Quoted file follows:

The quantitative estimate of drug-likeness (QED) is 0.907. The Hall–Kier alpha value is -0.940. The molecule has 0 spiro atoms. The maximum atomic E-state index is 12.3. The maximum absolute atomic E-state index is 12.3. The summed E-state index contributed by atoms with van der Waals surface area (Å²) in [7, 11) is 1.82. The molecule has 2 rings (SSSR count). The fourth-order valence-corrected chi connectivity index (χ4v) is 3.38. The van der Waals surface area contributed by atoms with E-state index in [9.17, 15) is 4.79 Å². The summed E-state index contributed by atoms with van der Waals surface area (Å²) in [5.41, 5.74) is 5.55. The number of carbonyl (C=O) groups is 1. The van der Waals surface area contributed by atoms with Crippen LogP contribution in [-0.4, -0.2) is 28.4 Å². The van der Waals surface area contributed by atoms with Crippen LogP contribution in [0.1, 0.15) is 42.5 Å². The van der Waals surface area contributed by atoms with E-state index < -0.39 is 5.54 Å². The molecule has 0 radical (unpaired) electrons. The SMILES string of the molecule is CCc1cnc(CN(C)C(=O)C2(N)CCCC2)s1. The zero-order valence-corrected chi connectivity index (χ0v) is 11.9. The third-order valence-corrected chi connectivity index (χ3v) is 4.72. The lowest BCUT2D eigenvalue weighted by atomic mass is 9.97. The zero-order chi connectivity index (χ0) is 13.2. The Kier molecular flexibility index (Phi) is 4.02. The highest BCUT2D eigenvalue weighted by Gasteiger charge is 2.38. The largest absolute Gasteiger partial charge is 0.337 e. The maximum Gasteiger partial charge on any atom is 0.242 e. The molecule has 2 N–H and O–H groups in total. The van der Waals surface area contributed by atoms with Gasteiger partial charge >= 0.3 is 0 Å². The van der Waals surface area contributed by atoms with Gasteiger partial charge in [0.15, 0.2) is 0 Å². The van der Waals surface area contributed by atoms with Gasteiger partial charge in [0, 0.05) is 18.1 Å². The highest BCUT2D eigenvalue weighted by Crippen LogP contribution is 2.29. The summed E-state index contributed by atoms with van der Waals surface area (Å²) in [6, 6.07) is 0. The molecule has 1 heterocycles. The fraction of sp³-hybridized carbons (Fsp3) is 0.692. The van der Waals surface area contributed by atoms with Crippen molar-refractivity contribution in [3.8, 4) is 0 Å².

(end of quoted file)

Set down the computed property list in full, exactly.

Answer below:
The quantitative estimate of drug-likeness (QED) is 0.907. The Hall–Kier alpha value is -0.940. The molecule has 0 spiro atoms. The maximum atomic E-state index is 12.3. The maximum absolute atomic E-state index is 12.3. The summed E-state index contributed by atoms with van der Waals surface area (Å²) in [7, 11) is 1.82. The molecule has 2 rings (SSSR count). The fourth-order valence-corrected chi connectivity index (χ4v) is 3.38. The van der Waals surface area contributed by atoms with E-state index in [9.17, 15) is 4.79 Å². The summed E-state index contributed by atoms with van der Waals surface area (Å²) in [5.41, 5.74) is 5.55. The number of carbonyl (C=O) groups is 1. The van der Waals surface area contributed by atoms with Crippen LogP contribution in [-0.4, -0.2) is 28.4 Å². The van der Waals surface area contributed by atoms with Crippen LogP contribution in [0.1, 0.15) is 42.5 Å². The van der Waals surface area contributed by atoms with E-state index < -0.39 is 5.54 Å². The molecule has 0 radical (unpaired) electrons. The SMILES string of the molecule is CCc1cnc(CN(C)C(=O)C2(N)CCCC2)s1. The zero-order valence-corrected chi connectivity index (χ0v) is 11.9. The third-order valence-corrected chi connectivity index (χ3v) is 4.72. The lowest BCUT2D eigenvalue weighted by atomic mass is 9.97. The zero-order chi connectivity index (χ0) is 13.2. The Kier molecular flexibility index (Phi) is 4.02. The highest BCUT2D eigenvalue weighted by Gasteiger charge is 2.38. The largest absolute Gasteiger partial charge is 0.337 e. The maximum Gasteiger partial charge on any atom is 0.242 e. The molecule has 2 N–H and O–H groups in total. The van der Waals surface area contributed by atoms with Gasteiger partial charge >= 0.3 is 0 Å². The van der Waals surface area contributed by atoms with Gasteiger partial charge in [0.15, 0.2) is 0 Å². The van der Waals surface area contributed by atoms with Gasteiger partial charge in [0, 0.05) is 18.1 Å². The highest BCUT2D eigenvalue weighted by Crippen LogP contribution is 2.29. The summed E-state index contributed by atoms with van der Waals surface area (Å²) in [6, 6.07) is 0. The molecule has 1 heterocycles. The fraction of sp³-hybridized carbons (Fsp3) is 0.692. The van der Waals surface area contributed by atoms with Crippen molar-refractivity contribution in [3.8, 4) is 0 Å².